I read this weekend where many investors are "throwing in the towel" on stocks because they can't stand the ride. That is simply not a wise approach. As Warren Buffett once said, volatility does not equal risk. Volatile stocks feel risky, but that is just traders batting the stocks back and forth like tennis balls. They have a right to do this and, yes it would be "nice" if they would stay out of things, but that is not the way of the world. Volatility is here to stay, therefore, we must continue to refine and improve our valuation models to offer our clients "valuation information" that honestly quantifies the intrinsic value of a company, no matter how many tennis balls are flying about. Alan Greenspan said something in an interview recently that has stuck with me. He said that he had learned over the years that when bad things happen, the markets invariably freeze up with fear, and when good things happen, the markets explode with greed (Not exactly his words but close). He said this overzealous reaction in both directions appears to be innate. That would mean that even the most seasoned veteran traders, if they feel threatened, will cut and run, and this cut and run reaction promulgates further cut and run reactions among other traders, who pass it on to still yet other, ostensibly, rational souls, and so forth. Likewise when the news is good, a load-the-wagons mentality promulgates more loading of the wagon, which means more and more people become loaders of wagons. But knowing this, wouldn't it be smart for us long-term investors to cut and run early and avoid the rush when we see a cut and run mentality forming? Likewise when we sense a load-the-wagons mentality on the rise, shouldn't we load like crazy? If we were blessed with perfect timing, yes, but we are not and our own research and experience suggest that probably 95% of all cut and run news turns back on itself within the next 12 months, as does load-the-wagons news. Indeed, John Neff, of Windsor Mutual Funds fame, said that the best place to look for solid stocks to buy was on the list of stocks hitting new 52 week lows. Mr. Neff's words echo almost every famous investor who has ever lived -- buy low and sell high. Mr. Greenspan's thesis, however, is that buying low is innately difficult if not impossible for most investors, because it means buying that which appears to be heading down the tubes precisely at a time when their most powerful emotion is to cut and run. This is what we believe: Over a three to five year time frame, the value and price of a stock will reach a kind of fair value, or equilibrium. The rest of the time prices and values will weave and wobble around each other without any apparent tight correlation. Although we can find very high correlations between dividends and prices among many companies, our Dividend Valuation Tools are not infallible. They only work if a company is reasonably the same company over the next year or so that it has been over the last 20 years. The model requires very mortal men and women to interpret in 360 degrees what it really says about the true valuation of a company. Having said this, if we diversify our portfolios among 30 odd (uniquely wonderful) companies, we should be able to minimize the risk of any one company coming apart and sinking the whole portfolio. That is indeed what we have seen in the last year. Most of our banks have taken a knock. We had to sell Wachovia because they cut their dividend. We have spent more time in the last year analyzing accounting statements than all of us did in all the years we spent in accounting classes in college. On the other hand, our oil stocks, for obvious reasons, have had a sensational year. We have only slightly fewer oil stocks as a percentage of the portfolio than we have bank stocks. That sure makes sense, doesn't it? We have an oil crisis why not buy up the oil stocks. Well, we started buying almost all our of oil stocks in 2001, when the US was under a siege mentality and none of us were ever going to travel more than 20 miles from home for fear the terrorists would strike our home town. We bought oil when it seemed like the worst investment on earth. We bought oil because our models said: Oil is cheap, buy oil. We bought oil and figured about all we could expect for awhile was the dividend, but we bought oil because our models said oil stocks were very cheap. Oil stocks are not so cheap now. Indeed, oil stocks are dear now. Everyone on the face of the earth knows that oil will never fall in price. It can only go to $150 per p/b on its way to $200 p/b and whatever number you want to pick next. But isn't that the kind of "load-the-wagons" mentality that has lied to you and stolen from you all of your lives? When are we going to wise up and come to the conclusion that life is going on, somehow, someway. Life is going on, high oil prices or not. Economic growth is going to continue in every country in the world where men and women get to keep the majority of what they earn. You want to say it is different this time; it's really bad out there. Sure it is; but the opportunities that will come to those who have faith in the ingenuity, innovation, and work ethic of mankind will reap a bounty you cannot imagine over the next few years. The current subprime crisis will be only a memory just a few short years from now, and in the meantime, many companies, financial and otherwise, will prosper. If the managements of these companies are like many of American and World CEOs they will share their good fortune with their shareholders in the form of dividends. The steady growth of these dividends will propel many stocks higher, and one day, not as far down the road as you might think, the load-the -wagon crew will be buying bank stocks. They'll be saying things like: "Gotta have those global bank stocks. That's the thing that cannot lose. You know the world is shrinking and the language of finance is the most common language in the world." Many of you will find this soliloquy naively optimistic or simply devoid of reason. Others of you will not understand a word I have said here. But there will be a few -- a remnant -- a small collection of you who will say,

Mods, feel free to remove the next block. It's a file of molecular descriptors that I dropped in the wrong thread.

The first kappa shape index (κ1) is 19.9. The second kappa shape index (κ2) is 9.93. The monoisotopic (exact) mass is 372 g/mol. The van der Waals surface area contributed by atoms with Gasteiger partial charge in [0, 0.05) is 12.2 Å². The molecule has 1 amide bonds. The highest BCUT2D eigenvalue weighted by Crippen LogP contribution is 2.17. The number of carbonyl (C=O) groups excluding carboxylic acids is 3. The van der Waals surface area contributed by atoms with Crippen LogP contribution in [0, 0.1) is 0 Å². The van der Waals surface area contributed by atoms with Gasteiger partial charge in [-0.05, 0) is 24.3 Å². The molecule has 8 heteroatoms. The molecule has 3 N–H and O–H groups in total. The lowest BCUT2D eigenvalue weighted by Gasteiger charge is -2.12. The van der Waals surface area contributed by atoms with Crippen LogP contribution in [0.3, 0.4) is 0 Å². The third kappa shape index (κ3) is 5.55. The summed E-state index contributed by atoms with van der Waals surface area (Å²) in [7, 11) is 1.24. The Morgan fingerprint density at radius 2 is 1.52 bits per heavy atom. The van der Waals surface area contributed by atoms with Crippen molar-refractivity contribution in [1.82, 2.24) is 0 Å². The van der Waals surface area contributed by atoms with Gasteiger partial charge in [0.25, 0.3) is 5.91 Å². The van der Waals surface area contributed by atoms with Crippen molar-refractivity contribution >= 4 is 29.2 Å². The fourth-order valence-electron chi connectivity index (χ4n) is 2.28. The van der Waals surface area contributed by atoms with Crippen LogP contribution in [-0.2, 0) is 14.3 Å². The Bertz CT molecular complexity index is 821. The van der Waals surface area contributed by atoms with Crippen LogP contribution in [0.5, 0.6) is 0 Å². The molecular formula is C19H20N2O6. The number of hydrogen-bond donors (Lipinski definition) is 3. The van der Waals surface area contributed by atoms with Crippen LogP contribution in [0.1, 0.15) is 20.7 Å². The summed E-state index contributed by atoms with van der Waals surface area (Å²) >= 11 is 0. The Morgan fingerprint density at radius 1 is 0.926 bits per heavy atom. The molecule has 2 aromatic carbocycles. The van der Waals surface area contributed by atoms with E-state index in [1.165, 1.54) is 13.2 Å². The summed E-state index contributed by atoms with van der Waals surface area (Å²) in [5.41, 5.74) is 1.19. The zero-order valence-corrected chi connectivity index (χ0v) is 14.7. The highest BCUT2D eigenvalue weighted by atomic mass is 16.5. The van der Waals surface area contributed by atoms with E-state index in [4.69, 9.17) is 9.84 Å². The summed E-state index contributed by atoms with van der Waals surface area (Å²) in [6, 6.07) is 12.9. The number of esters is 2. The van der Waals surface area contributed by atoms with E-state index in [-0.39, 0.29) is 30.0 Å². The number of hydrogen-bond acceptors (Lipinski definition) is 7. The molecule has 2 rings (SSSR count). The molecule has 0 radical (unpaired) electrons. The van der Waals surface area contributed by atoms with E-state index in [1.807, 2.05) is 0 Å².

• "You know that guy has been in the business for 33 years. He has seen the oil crisis of 1973-80, the high inflation and grinding unemployment of that time, Watergate, the Carter gas lines, the Reagan Revolution, the Iraq invasion of Kuwait, the collapse of the Soviet Union, the S&L crisis, Russia's default on it loans, the Tech wreck, the attempt to impeach a President, 9/11, the Enron scandal, Katrina, the Iraq war, the collapse of the dollar, and now oil at $135 per barrel. He says it is not different this time; that all these past crises proved only bumps in the road, and that progress continued after a period of acclimation or healing in every case; and to sell the world economy or the US economy short has been a terrible bet over the last 30 odd years. Furthermore, he says that it will continue to be a terrible bet as long as people are free and own the fruits of their own labor.